Yes, I know it's not on regular TV, so you can say the F-word, slice open throats, and have women walk around wearing no tops for absolutely no reason if you want to. And I can appreciate why you'd want to take advantage of that, as a creator: because it's still relatively shocking, and shocking things draw eyeballs. But to pretend that it's somehow a higher form of art is dishonest. These techniques are crass tricks, on par with big explosions in blockbuster movies. And you know what you call movies that have big explosions for absolutely no logical reason, other than to excite? Michael Bay movies.
In art, everything should have a purpose. You can write a story where characters are indiscriminately killed in brutal ways, but it should be in the service of atmosphere: nobody's safe, never let down your guard. You can have endless sex scenes between all kinds of people, because there's emotion there that's being explored — or a lack of emotion, even. You can have characters speak like real people and curse their fucking mouths off, because there's an honesty to it. But exploring the forbidden fruit is not the same as throwing it at the audience for kicks. And we, as an audience, should stop being suckered into applauding it.
That's what TV is becoming. We are gradually becoming a society of people who turn up their noses at less "risky" fare, usually with stronger characters and better writing, to chase after flimsy stuff held together with the intellectual's version of pyrotechnics. Gratuitous ANYTHING is gratuitous, and it does not equate to quality. If it does, Michael Bay is the greatest auteur of our time.
July 20, 2013 — 587 words
Last week, I wrote three whole posts, announcing and then illustrating that I was not dead. And then the temperatures shot up for six days straight, and I believe I actually died, at least in a functional sense. But while I was dead, I had lots of time to think about important creative issues, the topmost on the list being finishing what you started.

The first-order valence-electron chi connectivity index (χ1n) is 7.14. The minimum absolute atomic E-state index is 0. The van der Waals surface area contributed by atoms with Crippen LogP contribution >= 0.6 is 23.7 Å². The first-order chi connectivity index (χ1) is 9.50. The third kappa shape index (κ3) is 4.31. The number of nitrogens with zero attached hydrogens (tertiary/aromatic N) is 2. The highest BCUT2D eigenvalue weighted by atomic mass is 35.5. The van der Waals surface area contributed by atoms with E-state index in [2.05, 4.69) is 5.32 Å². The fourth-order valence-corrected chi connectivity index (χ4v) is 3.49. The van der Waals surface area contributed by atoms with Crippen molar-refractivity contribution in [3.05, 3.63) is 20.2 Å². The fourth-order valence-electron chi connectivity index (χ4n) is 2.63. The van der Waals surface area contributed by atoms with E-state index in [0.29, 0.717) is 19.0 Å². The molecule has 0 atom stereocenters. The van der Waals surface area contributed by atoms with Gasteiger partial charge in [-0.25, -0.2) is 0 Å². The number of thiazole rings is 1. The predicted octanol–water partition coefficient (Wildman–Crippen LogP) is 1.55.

I am not tremendously good at this. On my list of things to finish are (in no particular order) Polarity, The Archivists, Fission Chips and the Scarlet Lemming, The New Real 1 & 2, and one other project which shall not be named. Some of those are just quick fix-ups, some are heavy rewrites, and none are going to happen this year, I think. Unless the temperature drops for an extended period of time.
What causes this creative attention deficit disorder? It's painfully simple: creativity melts.
Every project you start is an ice cube. At the start, you've got a big-ass ice cube, perfectly square, and it cools the room around it, just by existing. That's the project you have in your mind, the one that makes you want to get out of bed and start doing things. When people ask "What are you working on?" you think of that, even if there are a dozen other things further along.
But what happens is the ice starts melting, and almost immediately. You write your first paragraph, and you think it could be better — the edges round a bit on the cube. You finish a chapter and wonder if you picked the right starting point — there's the tiniest of puddles around the ice. You realize you are writing yourself into a place where your Big Twist can't happen the way you wanted — and the cracks appear.
In no time at all, you're looking at something that feels like an inferior copy of what you were working at. You realize you're never going to live up to your own expectations, and it makes you pause, step back, and think of other options.